(4/86) Whole nerve chorda tympani responses to sweeteners in C57BL/6ByJ and 129P3/J mice.
The C57BL/6ByJ (B6) strain of mice exhibits higher preferences than does the 129P3/J (129) strain for a variety of sweet tasting compounds. We measured gustatory afferent responses of the whole chorda tympani nerve in these two strains using a broad array of sweeteners and other taste stimuli. Neural responses were greater in B6 than in 129 mice to the sugars sucrose and maltose, the polyol D-sorbitol and the non-caloric sweeteners Na saccharin, acesulfame-K, SC-45647 and sucralose. Lower neural response thresholds were also observed in the B6 strain for most of these stimuli. The strains did not differ in their neural responses to amino acids that are thought to taste sweet to mice, with the exception of L-proline, which evoked larger responses in the B6 strain. Aspartame and thaumatin, which taste sweet to humans but are not strongly preferred by B6 or 129 mice, did not evoke neural responses that exceeded threshold in either strain. The strains generally did not differ in their neural responses to NaCl, quinine and HCl. Thus, variation between the B6 and 129 strains in the peripheral gustatory system may contribute to differences in their consumption of many sweeteners. (+info)
(5/86) Application of the U and gamma' models in binary sweet taste mixtures.
The U and Gamma' models of sensory interactions, successfully applied in olfaction for several years, are tested here using data from published studies on sweetness. The models are subsequently tested on new data obtained in studies of binary mixtures of four sodium sulfamates. The U model allows for the estimation of a global interaction, whereas the Gamma' model allows for the distinction between that which is due to an intrinsic interaction in the mixture itself and that which may be due to the power function exponents in the mixture. The models give satisfactory predictions for observed phenomena of sweet taste suppression, synergism or pure additivity. Additionally, they appear to be more suitable than other models recently applied in taste, particularly the equiratio model. Application of the models to the sulfamate mixtures, reveals additivity for sodium cyclohexylsulfamate (cyclamate)/potassium cyclohexylsulfamate and sodium cyclohexylsulfamate/sodium exo-2-norbornylsulfamate, respectively; whereas for sodium cyclohexylsulfamate/sodium 3-bromophenylsulfamate, the models revealed a slight hypo addition which is simply due to the dissimilarity values of the power function exponents of the components. (+info)
(6/86) The effect of various substances on the suppression of the bitterness of quinine-human gustatory sensation, binding, and taste sensor studies.
The purpose of this study was to quantify the degree of suppression of the perceived bitterness of quinine by various substances and to examine the mechanism of bitterness suppression. The following compounds were tested for their ability to suppress bitterness: sucrose, a natural sweetener; aspartame, a noncaloric sweetener; sodium chloride (NaCl) as the electrolyte; phosphatidic acid, a commercial bitterness suppression agent; and tannic acid, a component of green tea. These substances were examined in a gustatory sensation test in human volunteers, a binding study, and using an artificial taste sensor. Sucrose, aspartame, and NaCl were effective in suppressing bitterness, although at comparatively high concentrations. An almost 80% inhibition of bitterness (calculated as concentration %) of a 0.1 mM quinine hydrochloride solution required 800 mM of sucrose, 8 mM of aspartame, and 300 mM NaCl. Similar levels of bitterness inhibition by phosphatidic acid and tannic acid (81.7, 61.0%, respectively) were obtained at much lower concentrations (1.0 (w/v)% for phosphatidic acid and 0.05 (w/v)% for tannic acid). The mechanism of the bitterness-depressing effect of phosphatidic acid and tannic acid was investigated in terms of adsorption and masking at the receptor site. With phosphatidic acid, 36.1% of the bitterness-depressing effect was found to be due to adsorption, while 45.6% was due to suppression at the receptor site. In the case of 0.05 (w/v)% tannic acid, the total bitterness-masking effect was 61.0%. The contribution of the adsorption effect was about 27.5% while the residual masking effect at the receptor site was almost 33%. Further addition of tannic acid (0.15 (w/v)%), however, increased the bitterness score of quinine, which probably represents an effect of the astringency of tannic acid itself. Finally, an artificial taste sensor was used to evaluate or predict the bitterness-depressing effect. The sensor output profile was shown to reflect the depressant effect at the receptor site rather well. Therefore, the taste sensor is potentially useful for predicting the effectiveness of bitterness-depressant substances. (+info)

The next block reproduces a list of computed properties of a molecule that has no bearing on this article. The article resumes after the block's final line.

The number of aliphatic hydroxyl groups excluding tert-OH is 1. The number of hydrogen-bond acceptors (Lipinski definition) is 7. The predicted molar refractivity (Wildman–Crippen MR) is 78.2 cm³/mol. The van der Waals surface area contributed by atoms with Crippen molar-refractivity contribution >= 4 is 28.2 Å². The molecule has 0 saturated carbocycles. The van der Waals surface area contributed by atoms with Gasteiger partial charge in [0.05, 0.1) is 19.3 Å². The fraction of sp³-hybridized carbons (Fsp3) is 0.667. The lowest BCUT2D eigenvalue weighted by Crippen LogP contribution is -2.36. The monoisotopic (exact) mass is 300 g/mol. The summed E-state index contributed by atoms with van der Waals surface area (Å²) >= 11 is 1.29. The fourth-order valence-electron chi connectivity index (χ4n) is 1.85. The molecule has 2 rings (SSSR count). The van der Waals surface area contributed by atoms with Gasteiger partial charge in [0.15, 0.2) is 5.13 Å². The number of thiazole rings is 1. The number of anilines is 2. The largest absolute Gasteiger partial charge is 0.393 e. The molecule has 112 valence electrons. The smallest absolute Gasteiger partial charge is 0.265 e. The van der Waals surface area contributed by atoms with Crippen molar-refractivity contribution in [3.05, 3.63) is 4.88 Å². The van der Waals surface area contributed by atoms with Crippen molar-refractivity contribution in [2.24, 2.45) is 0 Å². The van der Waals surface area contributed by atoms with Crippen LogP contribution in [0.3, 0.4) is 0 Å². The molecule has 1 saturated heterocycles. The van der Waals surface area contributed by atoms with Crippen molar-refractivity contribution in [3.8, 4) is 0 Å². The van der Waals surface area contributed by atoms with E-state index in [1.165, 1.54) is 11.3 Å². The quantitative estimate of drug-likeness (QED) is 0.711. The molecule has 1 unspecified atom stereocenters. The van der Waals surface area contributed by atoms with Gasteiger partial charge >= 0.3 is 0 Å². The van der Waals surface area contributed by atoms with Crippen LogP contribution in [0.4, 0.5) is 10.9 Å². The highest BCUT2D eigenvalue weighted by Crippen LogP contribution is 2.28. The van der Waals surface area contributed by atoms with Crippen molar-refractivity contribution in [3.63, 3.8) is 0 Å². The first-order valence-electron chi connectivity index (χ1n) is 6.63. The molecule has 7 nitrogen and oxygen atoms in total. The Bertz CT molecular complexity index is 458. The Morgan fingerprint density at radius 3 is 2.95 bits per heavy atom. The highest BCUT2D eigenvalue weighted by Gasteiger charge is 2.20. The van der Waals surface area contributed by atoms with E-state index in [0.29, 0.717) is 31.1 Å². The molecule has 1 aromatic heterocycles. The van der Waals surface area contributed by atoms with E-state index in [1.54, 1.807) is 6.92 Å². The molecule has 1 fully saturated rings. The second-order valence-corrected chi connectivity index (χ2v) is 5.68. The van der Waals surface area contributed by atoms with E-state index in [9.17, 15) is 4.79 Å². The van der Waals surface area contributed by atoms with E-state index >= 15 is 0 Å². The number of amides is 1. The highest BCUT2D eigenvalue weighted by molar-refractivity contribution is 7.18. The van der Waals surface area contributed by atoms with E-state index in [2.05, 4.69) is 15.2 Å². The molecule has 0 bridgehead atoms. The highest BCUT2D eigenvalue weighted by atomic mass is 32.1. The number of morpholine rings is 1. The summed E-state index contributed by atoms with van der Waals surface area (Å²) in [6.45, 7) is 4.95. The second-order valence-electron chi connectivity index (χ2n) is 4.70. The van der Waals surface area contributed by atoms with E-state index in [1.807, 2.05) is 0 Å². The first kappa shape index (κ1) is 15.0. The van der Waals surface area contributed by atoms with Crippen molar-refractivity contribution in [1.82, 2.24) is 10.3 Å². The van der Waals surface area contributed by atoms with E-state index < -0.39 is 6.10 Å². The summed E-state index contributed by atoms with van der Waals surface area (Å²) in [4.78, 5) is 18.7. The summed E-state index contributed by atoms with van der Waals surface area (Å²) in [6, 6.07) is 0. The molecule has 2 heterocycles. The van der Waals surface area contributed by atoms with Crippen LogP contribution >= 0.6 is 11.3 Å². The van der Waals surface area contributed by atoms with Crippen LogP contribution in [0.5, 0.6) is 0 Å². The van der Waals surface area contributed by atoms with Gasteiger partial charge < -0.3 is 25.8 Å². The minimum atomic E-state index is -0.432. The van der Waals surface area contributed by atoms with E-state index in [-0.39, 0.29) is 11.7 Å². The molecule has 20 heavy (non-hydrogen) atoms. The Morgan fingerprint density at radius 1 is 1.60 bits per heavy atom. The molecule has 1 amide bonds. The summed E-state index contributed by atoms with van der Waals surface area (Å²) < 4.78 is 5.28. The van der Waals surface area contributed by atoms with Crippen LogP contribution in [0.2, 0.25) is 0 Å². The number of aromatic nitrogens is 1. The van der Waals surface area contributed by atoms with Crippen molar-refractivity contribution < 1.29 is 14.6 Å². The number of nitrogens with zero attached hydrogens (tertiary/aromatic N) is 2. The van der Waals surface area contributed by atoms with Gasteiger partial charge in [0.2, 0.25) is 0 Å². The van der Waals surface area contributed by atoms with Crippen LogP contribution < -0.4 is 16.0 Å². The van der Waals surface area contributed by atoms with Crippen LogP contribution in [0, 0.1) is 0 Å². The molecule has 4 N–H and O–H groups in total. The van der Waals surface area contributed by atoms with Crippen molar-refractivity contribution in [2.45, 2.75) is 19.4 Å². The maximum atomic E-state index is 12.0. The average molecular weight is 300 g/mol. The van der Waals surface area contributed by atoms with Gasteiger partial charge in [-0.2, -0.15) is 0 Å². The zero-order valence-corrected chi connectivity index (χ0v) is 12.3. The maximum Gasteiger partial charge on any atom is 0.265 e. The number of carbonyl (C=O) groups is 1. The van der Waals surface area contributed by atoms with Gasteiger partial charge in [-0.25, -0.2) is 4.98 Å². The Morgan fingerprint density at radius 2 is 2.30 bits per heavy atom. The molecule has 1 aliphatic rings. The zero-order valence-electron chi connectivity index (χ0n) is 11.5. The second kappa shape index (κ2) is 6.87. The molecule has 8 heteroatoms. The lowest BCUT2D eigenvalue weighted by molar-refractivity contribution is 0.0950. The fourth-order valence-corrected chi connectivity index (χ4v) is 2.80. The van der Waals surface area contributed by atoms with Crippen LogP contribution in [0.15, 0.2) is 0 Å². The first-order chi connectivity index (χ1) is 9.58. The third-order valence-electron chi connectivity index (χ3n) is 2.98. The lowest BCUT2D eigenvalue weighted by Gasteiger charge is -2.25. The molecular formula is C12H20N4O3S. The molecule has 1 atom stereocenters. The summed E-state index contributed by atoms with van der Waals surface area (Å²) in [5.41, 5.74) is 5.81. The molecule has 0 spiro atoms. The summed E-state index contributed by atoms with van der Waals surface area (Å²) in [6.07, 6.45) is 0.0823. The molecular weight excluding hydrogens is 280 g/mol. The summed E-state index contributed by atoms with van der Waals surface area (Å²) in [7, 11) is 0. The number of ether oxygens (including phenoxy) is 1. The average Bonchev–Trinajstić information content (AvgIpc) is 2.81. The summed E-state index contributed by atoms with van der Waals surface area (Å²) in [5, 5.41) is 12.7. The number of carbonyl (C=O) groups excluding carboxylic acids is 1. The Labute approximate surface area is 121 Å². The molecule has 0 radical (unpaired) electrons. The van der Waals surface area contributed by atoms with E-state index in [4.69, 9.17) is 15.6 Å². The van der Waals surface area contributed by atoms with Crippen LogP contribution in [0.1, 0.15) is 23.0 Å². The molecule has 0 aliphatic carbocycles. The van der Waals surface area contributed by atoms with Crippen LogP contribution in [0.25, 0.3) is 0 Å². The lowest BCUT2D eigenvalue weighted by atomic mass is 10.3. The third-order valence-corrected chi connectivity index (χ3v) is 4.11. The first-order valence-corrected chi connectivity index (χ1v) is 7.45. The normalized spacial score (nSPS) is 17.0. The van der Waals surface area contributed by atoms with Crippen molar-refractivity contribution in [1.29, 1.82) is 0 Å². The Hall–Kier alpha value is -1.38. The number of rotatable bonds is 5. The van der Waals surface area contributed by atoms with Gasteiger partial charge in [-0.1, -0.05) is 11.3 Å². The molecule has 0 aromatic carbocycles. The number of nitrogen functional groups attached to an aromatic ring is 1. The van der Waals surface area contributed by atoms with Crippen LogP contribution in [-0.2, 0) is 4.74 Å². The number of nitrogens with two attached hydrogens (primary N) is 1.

(7/86) Formaldehyde-induced shrinkage of rat thymocytes.
To test the possibility that micromolar formaldehyde, a metabolite of methanol derived from aspartame, exerts cytotoxicity, its effect on rat thymocytes was examined under the in vitro condition using a flow cytometer. Incubation of thymocytes with formaldehyde at 100 micro M or more for 24 h significantly increased the populations of shrunken cells and cells with hypodiploid DNA. The peak blood concentration of methanol in human subjects administered abuse doses of aspartame has been reported to exceed 2 mg/dL (625 micro M). It would increase the population of thymocytes undergoing apoptosis if formaldehyde at 100 micro M or more appears in the blood after administration of aspartame. (+info)
(8/86) Modified DNA aptamers against sweet agent aspartame.
We obtained a modified DNA aptamer against sweetener, aspartame, by in vitro selection method. The modified DNA was prepared from dATP, dGTP, dCTP and a modified dTTP bearing a terminal amino group at C-5 position in place of thymidine by PCR using a hyper thermophilic DNA polymerase, KOD Dash DNA polymerase. The synthetic 102-mer DNA with a 60-mer random region was used as an initial template for the PCR. The PCR-amplified modified DNA library was applied to an aspartame-agarose column, and then the bound modified DNA was eluted from the column for the affinity chromatography selection. Repeating the procedure, we selected the modified DNA aptamer against aspartame. (+info)